The Euroka Campground is situated in the Blue Mountains National Park near Glenbook and the Nepean River. Here there are not only a variety of walking trails but tracks for mountain bikes along Oaks Firetrail. And for those that want to get a little closer to some of Australia’s indigenous history explore the Red Hands Cave track (see walking trails below). There are a multitude of tracks in and around this area. It is a peaceful spot surrounded by outdoor fun!
Katoomba Falls Tourist Park is a campground in Katoomba, in the heart of where all the action is, conveniently situated between Echo Point and Scenic World – you’ll have the best of both worlds here. If you like to be close to the action and enjoy walking to nearby attractions, this site is in the perfect location!
The main attraction and must-do experience in the Blue Mountains is Scenic World and Echo Point Lookout at Katoomba. Echo Point Lookout has amazing views of the much-beloved Three Sisters (top feature photo) and the Jamison Valley. Want to get even closer to the Three Sisters, from the Echo Point Information Centre there is a 45-minute walk that takes you to the first sister – The Three Sisters Walk. From Echo Point Lookout you can also take the Giant Stairway to Scenic World on a 4.7 km walking track, or take a 3-minute drive to Scenic World instead.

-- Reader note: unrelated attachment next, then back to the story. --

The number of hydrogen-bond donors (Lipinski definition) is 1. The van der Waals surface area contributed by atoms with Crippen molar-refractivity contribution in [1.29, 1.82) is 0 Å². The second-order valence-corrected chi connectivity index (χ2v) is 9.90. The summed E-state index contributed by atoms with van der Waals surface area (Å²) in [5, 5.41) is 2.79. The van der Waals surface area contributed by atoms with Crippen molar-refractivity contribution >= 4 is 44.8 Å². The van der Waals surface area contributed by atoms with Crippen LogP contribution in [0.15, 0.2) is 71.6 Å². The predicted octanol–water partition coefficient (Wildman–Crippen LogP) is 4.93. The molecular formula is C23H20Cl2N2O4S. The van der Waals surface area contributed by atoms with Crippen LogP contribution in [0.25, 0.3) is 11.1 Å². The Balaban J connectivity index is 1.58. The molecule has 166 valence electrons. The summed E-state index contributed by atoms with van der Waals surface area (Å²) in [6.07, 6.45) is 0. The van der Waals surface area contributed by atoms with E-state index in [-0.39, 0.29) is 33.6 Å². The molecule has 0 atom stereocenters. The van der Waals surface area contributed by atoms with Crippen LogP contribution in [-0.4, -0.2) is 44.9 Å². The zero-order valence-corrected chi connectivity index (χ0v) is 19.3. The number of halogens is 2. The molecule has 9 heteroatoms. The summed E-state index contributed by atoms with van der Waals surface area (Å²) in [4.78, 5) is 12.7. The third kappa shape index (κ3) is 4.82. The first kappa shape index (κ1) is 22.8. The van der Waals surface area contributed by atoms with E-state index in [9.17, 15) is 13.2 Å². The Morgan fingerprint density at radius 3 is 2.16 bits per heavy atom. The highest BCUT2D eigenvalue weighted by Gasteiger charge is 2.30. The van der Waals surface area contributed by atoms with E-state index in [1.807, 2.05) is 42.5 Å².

At Scenic World, if you’re not afraid of heights you can take a ride on the popular Scenic Skyway and marvel at the surrounding majestic views of the valley, and for a dizzying aerial view don’t forget to look down through the glass floor. For some other adventures; take the Scenic Railway down to the valley on the steepest incline railway in the world, and enjoy a pleasant walk through time viewing historical relics and information about the coal mining days (there is access to the 2.4 km Scenic Walkway).
Or take the Scenic Cableway, the steepest aerial cable car in the Southern Hemisphere – which travels to the valley floor to a lovely boardwalk (Scenic Walkway) through the lush and picturesque rainforest. Better still, do all four: Skyway, Cableway, Railway and the Walkway!
It is believed that the name Katoomba comes from a Gundungurra Aboriginal word, variously written as ‘godoomba’ or ‘kedumba’, meaning ‘water tumbling over a hill’ or ‘falling water’.
And the story of The Three Sisters, according to Aboriginal legend: the three rock pillars were once three sisters; Meehni, Wimalah and Gunnedoo. The three girls from the Katoomba tribe ran away with three men from the Nepean tribe. Due to tribal law, the girls were forbidden to marry, and so a battle ensued. The witch doctor from the Katoomba tribe wanted to protect Meenhi, Wimala and Gunnedoo from harm and so turned them into stone, with the intention to reverse the spell. However, the witch doctor was killed and unable to reverse the spell, and so remain the three sisters in stone formation until today.
Stopping Points & Cafes